Today we are greeted by the joyful prospect of our first Cattleya coccinea flower of the spring. This plant is flowering for the second time from seed sown in 2014 and this year the flower is much larger, from a larger bulb, at 6cm across.
This wonderful small growing species with large flowers a classic hummingbird pollinated orchid with its startling scarlet flowers held clear of the 5cm leaves. This is one of our top ten orchids and always transports me back to the cloud forests of Brazil. I will take the opportunity of again posting photographs of the species flowering in the wild on our 2001 and 2006 expeditions to Macae de Cima, Near Nova Friburgo.
As the photos show, we found Cattleya coccinea growing as an epiphyte in mossy cloud forests in the Organ Mountains, and the plants here are at around 1200m altitude. Plants were mostly growing in exposed positions where they receive good light, frequent mists, good air movement and cool temperatures. During our visits temperatures were around 12C at night and 22C during the day. It was very noticeable that the forest was dripping every morning from the mists and dew.
New growths have a single leaf that becomes purple in bright sunlight and the flowers are produced from immature growths. The flowers are pollinated by humming birds and are variable in size, shape and colour. Some flowers are rounder, some more angular, and some have considerable yellow on the lip and petals.
This does not seem to be the easiest plant to grow but he challenge is to replicate the plants natural conditions – Cool, wet, bright and windy. It is definitely worth the trouble and the plant flowering today in the greenhouse is growing mounted high in our Cool Americas Section but in a spot that is easy to water so that we can soak it most days.
We still have Cattleya wittigiana in flower – a species found in the same habitat (see both below)
And nearby we have several other Cattleya coccinea plants about to flower. I will post a photo when they are all in flower to show the wonderful natural variation in the spectacular species.
A significant proportion of our orchid species we classify as miniature orchids. ‘Miniature’ is, as Einstein would say, “relative” and so there are miniature orchids advertised that are rather large. When a teenager in the 1970s, working at Keith Andrew Orchids in Dorset, I was excited to be involved in Keith’s breeding of miniature Cymbidiums including the highly awarded Cymbidium Bulbarrow (below). It is a lovely thing and small for a Cymbidium but does not classify at the orchid project as a miniature.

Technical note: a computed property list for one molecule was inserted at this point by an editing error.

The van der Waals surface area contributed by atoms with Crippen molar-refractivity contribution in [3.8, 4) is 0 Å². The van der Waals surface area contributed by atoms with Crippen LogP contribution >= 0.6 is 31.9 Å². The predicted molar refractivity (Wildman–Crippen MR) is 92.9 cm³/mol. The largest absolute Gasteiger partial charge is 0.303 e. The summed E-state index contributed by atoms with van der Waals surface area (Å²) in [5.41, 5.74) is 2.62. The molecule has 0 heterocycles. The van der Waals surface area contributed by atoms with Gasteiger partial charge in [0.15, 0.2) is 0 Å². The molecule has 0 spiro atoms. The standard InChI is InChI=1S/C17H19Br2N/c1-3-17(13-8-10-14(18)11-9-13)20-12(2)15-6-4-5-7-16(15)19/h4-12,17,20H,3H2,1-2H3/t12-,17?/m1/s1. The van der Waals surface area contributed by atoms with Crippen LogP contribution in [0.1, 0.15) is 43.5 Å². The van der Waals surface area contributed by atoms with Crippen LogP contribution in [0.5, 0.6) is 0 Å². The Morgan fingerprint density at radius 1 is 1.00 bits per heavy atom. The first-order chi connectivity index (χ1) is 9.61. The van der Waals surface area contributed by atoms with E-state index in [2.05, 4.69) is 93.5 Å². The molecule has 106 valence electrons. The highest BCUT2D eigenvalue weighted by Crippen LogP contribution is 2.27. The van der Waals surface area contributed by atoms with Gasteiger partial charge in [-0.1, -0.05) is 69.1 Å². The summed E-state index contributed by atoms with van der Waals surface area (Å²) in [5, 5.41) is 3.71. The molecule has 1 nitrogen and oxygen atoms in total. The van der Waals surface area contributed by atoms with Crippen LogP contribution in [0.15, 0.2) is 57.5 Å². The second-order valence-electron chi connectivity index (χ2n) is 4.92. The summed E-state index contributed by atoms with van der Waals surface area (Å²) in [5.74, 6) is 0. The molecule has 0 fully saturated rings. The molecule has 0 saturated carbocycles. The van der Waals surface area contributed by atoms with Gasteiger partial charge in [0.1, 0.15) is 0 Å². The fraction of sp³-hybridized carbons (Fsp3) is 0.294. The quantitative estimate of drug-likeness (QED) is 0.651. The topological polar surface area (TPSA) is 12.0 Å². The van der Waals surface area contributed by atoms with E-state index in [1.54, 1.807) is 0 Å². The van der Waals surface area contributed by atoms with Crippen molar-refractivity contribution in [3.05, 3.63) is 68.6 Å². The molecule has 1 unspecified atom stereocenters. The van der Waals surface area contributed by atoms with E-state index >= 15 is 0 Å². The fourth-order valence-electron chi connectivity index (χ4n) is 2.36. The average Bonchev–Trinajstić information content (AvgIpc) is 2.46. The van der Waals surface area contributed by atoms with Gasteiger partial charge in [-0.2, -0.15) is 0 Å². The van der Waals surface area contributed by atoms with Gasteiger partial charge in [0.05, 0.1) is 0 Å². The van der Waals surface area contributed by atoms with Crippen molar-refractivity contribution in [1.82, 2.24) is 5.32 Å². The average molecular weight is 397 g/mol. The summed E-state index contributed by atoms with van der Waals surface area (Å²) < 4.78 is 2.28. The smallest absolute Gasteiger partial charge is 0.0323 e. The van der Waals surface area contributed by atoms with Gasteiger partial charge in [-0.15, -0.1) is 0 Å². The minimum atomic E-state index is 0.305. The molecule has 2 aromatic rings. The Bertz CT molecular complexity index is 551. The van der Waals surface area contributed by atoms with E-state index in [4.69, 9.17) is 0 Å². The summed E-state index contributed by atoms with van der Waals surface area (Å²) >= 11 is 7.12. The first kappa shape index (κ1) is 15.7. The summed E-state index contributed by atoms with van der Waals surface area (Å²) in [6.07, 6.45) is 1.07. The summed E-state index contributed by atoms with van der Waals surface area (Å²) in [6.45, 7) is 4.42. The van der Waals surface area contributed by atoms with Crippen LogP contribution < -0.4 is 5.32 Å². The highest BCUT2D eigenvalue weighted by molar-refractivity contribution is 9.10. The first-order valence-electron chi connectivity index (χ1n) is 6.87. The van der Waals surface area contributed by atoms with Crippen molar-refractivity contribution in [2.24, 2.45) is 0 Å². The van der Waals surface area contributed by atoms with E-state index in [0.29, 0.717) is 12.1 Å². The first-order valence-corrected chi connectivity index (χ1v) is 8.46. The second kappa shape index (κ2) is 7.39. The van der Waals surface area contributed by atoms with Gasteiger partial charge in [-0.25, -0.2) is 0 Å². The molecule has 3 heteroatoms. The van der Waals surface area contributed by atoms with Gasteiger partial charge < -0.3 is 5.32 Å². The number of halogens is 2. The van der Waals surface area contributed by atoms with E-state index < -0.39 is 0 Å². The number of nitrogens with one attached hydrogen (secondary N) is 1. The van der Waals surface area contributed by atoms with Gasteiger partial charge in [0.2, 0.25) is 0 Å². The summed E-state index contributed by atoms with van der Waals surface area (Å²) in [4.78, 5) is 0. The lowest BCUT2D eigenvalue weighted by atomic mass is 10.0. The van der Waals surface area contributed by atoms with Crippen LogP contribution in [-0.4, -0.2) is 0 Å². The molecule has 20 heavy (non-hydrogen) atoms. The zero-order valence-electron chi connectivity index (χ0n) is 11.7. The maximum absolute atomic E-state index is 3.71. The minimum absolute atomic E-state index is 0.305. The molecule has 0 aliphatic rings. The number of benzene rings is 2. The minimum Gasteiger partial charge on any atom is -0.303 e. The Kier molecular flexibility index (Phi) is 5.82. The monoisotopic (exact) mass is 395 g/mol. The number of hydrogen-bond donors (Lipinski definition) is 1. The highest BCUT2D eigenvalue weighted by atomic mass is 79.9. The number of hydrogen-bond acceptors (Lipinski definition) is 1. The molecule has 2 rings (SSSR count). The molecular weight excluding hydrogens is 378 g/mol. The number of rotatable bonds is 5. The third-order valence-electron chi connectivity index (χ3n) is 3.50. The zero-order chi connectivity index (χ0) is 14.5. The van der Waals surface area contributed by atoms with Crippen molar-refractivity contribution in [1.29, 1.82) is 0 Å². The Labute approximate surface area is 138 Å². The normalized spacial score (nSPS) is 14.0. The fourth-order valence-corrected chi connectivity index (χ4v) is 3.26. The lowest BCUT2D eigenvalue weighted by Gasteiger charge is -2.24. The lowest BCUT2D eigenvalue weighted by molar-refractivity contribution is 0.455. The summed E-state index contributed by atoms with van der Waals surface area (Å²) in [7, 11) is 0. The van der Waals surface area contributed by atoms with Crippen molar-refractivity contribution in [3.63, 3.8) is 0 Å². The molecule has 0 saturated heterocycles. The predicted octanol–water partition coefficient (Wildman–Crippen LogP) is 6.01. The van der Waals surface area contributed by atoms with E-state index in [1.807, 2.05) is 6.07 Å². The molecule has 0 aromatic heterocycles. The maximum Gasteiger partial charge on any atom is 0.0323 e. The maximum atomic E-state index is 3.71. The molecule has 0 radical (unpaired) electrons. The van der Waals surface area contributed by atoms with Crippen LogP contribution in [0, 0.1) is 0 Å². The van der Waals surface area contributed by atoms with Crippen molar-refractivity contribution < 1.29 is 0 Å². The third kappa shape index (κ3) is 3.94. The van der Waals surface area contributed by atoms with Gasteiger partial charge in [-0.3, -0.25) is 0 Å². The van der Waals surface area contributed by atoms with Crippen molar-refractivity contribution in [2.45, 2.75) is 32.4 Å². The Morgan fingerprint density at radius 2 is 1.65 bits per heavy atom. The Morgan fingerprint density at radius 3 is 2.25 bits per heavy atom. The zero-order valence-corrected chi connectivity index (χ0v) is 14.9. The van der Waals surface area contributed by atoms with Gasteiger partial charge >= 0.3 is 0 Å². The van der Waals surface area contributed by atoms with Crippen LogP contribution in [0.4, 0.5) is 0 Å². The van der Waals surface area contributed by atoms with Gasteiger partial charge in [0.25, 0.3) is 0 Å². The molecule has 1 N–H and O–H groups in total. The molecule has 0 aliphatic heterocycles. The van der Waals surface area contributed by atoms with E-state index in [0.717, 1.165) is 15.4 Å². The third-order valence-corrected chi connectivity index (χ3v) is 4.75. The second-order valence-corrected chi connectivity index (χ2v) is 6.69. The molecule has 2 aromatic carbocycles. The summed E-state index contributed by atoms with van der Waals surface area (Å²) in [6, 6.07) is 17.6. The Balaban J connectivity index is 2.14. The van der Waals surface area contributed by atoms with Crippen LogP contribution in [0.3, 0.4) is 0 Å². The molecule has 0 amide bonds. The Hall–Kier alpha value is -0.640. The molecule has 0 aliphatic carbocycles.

For us a miniature should flower in a 5.5cm pot or similar sized mount and fit in the palm of your hand – Today’s orchid, Stelis Hirtzii comfortably fits this criteria, although like many miniatures can over time become a rather larger specimen.
For anyone interested in miniatures the genus Stelis has a wonderful diversity of species with a general arrangement of many small triangular flowers on muliple flower stems. Stelis hirtzii is a pretty little species native to the cloud forests of Northern Ecuador. The leaves are about 1 – 2cm long and and the flowers are relatively large and very attractive, when looked at closely, with an orange brown ground and bright red stripes on the lip and column. The flowers are loosely spread along elegant upright spikes.
We find that the species does equally well mounted and in pots. A real bonus is the repeat flowering throughout the year. We grow the species in Cool Americas where it seems fond of a very shady spot where we grow the species wet all year.
Following our recent live Zoom to the Keynsham’s Avon Wildlife Trust Group a lovely article has appeared in the local newspaper. If you would like a live talk for your orchid society or wildlife group please send us an e-mail.
This diminutive orchid is one we are very fond of. Dendrobium eriiflorum is another Sikkim species, and one we found growing from 1500-2000m in the reserves of Fambong Lho and Maenam. It was growing on small mossy trees in regrowth forest where it enjoys a warm wet summer and a cooler dryer winter. We find the species does best in Cool Asia amongst the Cymbidiums and Coelogynes it shares its natural habitat with. We grow the species mounted.
The species is deciduous and usually drops its leaves just before flowering, although this is not always the case – here is the same plant flowering in 2017 (below).
The small flowers are fragrant and long lasting and the species is a true minature, flowering from pseudobulbs 3cm long although they will grow to 7cm. There is another form of the species found in South East Asia (which we have seen in Laos) that is larger and warmer growing, and more similar to Dendrobium compactum but this should probably be a separate species from the Sikkim type we have here.
It was a real pleasure presenting to our friends at the Hilo Orchid Society along with orchid enthusiasts from the other Hawaiian islands. Four students came into school especially (before 7am) to talk about their orchids and experiences in Sarawak. All students took a Lateral Flow Covid test to be able to attend.
The photo above shows Tallis presenting the lab and her seedlings while Issy, Laura and Ed presented in the greenhouse.
Our next live presentation will be on January 26th at 6pm when we present to the Friends of Bristol University Botanic Garden which we will have public access too. Watch the website here for joining details.